If 2003 was a year of '80s power tripping, overheated erotomania dance music, absurdity and escapism (Beyonce to Beyonce) -- all a heads-down response to our government's colonialist exploits abroad and within -- this year the seething rock 'n' roll superego may have to take itself down a notch. It's too early to say, but this year might be about bands named after thorny animals that eat Styrofoam cups apropos of nothing, attack unprovoked and engage in thoroughly post-postmodern narrative.
Either way, the Mountain Goats' We Shall All Be Healed, recorded in a rustic barn-like studio in Washington state, arrives as a welcome diversion from the call of the greedy wallet and its neighbor the greedy crotch.
Out to woods as always, imprecise and fallible, John Darnielle's latest tributes the art of life that doesn't work out quite right. Sure, the Mountain Goats rejection of the electric guitar might seem a little too Little House on the Prairie for the average megalomaniacal Brooklyn bear, but it works. It's done so intelligently you don't even miss the ironic yawping of those terrible neo-hair bands.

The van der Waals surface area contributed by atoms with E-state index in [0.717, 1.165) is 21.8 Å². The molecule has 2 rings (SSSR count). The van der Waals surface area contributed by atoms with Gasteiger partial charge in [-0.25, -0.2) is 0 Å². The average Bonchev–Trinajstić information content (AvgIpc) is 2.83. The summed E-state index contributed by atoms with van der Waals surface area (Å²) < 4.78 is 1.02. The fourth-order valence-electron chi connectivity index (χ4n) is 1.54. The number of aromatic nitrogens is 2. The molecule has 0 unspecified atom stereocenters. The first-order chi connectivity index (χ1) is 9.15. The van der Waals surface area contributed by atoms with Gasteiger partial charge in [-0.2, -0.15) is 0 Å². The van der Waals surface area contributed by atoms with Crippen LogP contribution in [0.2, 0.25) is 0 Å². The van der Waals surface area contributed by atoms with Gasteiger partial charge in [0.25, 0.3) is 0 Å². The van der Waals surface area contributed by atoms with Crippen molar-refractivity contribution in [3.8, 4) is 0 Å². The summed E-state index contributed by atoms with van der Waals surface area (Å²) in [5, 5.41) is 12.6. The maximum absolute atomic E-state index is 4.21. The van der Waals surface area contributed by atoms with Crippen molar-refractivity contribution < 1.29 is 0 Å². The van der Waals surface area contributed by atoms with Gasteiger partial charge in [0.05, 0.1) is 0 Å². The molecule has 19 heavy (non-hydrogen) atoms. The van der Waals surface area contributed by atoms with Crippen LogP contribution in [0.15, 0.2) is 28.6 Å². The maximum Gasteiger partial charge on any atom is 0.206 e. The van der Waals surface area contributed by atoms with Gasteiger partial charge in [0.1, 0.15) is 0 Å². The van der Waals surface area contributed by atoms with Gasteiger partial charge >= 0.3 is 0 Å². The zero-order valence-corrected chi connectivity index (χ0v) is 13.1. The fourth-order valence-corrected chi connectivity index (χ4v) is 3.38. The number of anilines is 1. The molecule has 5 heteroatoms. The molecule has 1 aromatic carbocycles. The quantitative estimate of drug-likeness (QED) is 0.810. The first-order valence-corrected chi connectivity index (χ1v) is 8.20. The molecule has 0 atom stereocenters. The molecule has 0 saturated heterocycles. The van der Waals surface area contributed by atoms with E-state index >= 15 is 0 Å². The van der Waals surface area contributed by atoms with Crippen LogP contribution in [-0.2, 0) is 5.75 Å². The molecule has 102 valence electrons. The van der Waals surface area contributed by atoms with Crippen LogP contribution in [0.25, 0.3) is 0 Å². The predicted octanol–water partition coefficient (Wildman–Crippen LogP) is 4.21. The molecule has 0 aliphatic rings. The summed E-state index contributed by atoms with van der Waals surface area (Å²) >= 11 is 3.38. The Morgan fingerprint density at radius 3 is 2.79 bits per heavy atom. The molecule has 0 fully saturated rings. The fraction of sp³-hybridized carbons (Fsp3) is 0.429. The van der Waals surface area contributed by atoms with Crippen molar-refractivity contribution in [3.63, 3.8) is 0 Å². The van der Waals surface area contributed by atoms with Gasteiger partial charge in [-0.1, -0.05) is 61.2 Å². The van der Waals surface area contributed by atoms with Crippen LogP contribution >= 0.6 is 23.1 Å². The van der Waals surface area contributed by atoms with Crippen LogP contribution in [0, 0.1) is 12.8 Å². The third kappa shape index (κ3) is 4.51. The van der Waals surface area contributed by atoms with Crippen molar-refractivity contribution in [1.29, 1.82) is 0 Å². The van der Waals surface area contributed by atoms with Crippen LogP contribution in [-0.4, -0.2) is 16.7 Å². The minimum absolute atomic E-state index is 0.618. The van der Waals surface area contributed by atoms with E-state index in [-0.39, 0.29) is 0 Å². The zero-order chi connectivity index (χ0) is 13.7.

In cars, visiting friends in psychiatric wards, in biohazard suits, Darnielle weaves odd nail-biting dramas of despair and irreconcilable differences. The song "Your Belgian Things" melds bereft words and Cat Stevens song structures into a dusky brilliance. With dreams "like fugitive warlords" and "a couple of milky ways for breakfast," We Shall All Be Healed is an unlikely beauty.
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